United States ambassador to Malawi, Virginia Palmer was on Thursday forced to hurriedly leave the main opposition party’s headquarters as police fired teargas at protests outside over alleged election fraud.
Supporters of the opposition Malawi Congress Party (MCP) had gathered in the capital Lilongwe in ongoing street protests after the May 21 presidential election, which their leader Lazarus Chakwera narrowly lost.
“It was my farewell call and I was saying thank you for the friendship and for the important role that he has done for Malawi over the four-and-a-half years I have been in Malawi,” Ambassador Palmer told reporters.
“Just as we finished the meeting, apparently rocks were thrown and the police responded with teargas. There was teargas flying around but my security people came and we proceeded out without incident.”
MCP activists allege that Chakwera was robbed of victory in the election, which he lost by just 159,000 votes to incumbent, Peter Mutharika.
Chakwera has rejected the outcome as “daylight robbery” and launched a court battle to have the result annulled on the grounds of fraud.
“I just call on all parties in Malawi to exercise restraint and proceed peacefully, while the MCP court case is going forward,” Palmer, who is due to leave her Malawi posting shortly, said.
“This is a peaceful country and a democratic country and we all need to respect these norms.”
The US embassy is located next to the MCP building in Lilongwe.
“As the police continued firing (teargas) we saw the US ambassador’s vehicle rushing out of the party’s headquarters,” eyewitness Jones Chinkhwangwa told reporters.
“She was whisked away in a car with the US flag.”
MCP spokesman, Eisenhower Mkaka told reporters that police had raided the party headquarters and disrupted several meetings.
“We had to run for our dear lives. The president (of the party) left the premises,” he said.
In the ballot count, Mutharika, of the Democratic Progressive Party, was declared the victor with 38.57 per cent of the vote, beating Chakwera on 35.41 per cent.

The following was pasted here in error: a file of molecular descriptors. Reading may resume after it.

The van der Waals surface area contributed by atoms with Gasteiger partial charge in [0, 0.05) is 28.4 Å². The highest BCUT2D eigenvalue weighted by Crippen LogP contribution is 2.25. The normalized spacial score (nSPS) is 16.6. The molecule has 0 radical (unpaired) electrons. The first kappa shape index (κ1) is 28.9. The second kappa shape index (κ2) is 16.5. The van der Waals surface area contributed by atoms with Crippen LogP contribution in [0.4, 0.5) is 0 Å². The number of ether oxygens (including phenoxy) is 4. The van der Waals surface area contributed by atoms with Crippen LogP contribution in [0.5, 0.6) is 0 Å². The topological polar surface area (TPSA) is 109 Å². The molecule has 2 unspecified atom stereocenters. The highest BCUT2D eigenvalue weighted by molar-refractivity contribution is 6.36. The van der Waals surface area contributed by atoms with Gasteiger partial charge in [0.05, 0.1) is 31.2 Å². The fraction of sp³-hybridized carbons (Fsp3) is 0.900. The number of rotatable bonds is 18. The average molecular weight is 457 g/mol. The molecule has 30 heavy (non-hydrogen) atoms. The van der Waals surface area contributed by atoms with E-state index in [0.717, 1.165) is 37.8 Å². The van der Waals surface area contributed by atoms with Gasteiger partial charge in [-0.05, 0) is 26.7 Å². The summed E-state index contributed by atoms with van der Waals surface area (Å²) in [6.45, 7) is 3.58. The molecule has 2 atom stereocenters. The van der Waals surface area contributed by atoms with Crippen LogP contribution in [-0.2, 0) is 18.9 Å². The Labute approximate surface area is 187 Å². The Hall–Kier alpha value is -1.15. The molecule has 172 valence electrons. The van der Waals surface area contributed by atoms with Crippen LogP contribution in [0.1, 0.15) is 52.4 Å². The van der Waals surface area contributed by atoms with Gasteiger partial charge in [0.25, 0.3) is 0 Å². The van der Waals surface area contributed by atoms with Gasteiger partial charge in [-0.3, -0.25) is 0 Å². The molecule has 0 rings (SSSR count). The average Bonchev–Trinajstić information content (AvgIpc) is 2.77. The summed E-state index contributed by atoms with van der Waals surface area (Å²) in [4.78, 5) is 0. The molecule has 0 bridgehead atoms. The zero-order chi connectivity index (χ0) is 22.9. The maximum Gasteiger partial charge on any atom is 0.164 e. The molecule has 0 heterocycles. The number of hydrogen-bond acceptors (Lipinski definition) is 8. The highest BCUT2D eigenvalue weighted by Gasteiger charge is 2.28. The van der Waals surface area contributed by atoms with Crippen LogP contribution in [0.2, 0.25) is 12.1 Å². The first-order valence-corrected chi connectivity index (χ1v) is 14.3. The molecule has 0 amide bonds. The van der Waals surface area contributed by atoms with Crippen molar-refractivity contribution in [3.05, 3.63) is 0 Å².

On Tuesday, thousands of MCP supporters marched through the city and burst into government offices.
EU deputy chief election observer, Mark Stephens has said “there were a lot of mistakes that were made in the tallying” but there was little evidence of tampering.
Heavy rains threaten Uganda’s coffee crop quality
Uganda’s coffee crop quality could see a decline in the coming months as heavy rains across the country have reduced the amount of sunshine necessary for bean drying.
Uganda is Africa’s largest exporter of coffee followed by Ethiopia and grows mostly robusta variety.
The country has been pounded by unusually heavy rains that started in August resulting in deaths, displacement and extensive damage to roads and other infrastructure.
Western Uganda, including the foothills of the Rwenzori mountains , some of the biggest coffee growing areas, has received some of the most intense rains.
Uganda Coffee Development Authority (UCDA), the state-run regulator, forecasts Uganda’s bean exports will climb 16 percent to 5.1 million 60-kg (132-pound) bags in the current crop year ending September.
The country’s coffee output has surged in recent years, the fruition of a government programme that has been distributing free seedlings to farmers to expand acreage and replace aging trees.
Authorities say their target is to help boost annual production to 20 million bags by 2025.
The beans have traditionally been Uganda’s biggest commodity export but were recently overtaken by gold which now annually earns the country over $1 billion.
Tanzania, France sign water supply loan agreement
Tanzania has signed a loan agreement with France to finance water supply projects that will benefit about 770,000 people in the country’s Morogoro municipality.
The French government will extend the loan worth about $76 million to Tanzania through its French Development Agency (AFD), according to Dotto James, the Permanent Secretary in the Ministry of Finance and Planning who signed the agreement on behalf of Tanzania.
“Upon completion, the water supply in the Morogoro municipality will increase from the current 37,000 cubic meters a day to 108,000 cubic meters a day,” James told a press conference following a signing ceremony in Morogoro.
AFD Country Representative for Tanzania, Stephanie Mouen says the project will improve the well-being of the people in the municipality and it will also improve the environment.
Uganda approves return of over 2,500 nationals stranded abroad
Over 2,500 Ugandan nationals stranded abroad amid the Covid-19 pandemic can now return home as approved by the Ugandan cabinet.
The cabinet on Monday, agreed that Ugandan nationals trapped in 66 countries can return home at their own cost.
The government is making arrangements with the UN World Food Program (WFP) to fly the stranded citizens home, Judith Nabakooba, the country’s minister for information, communication technology and national guidance says, adding that all the returning citizens will have to undergo a 14-day mandatory institutional quarantine.
President Yoweri Museveni last month, directed Prime Minister Ruhakana Rugunda to study the possibility of evacuating dozens of citizens stranded abroad amid Covid-19 pandemic travel restrictions.
To contain the spread of Covid-19, the country on March 22 suspended all incoming flights, except cargo flights.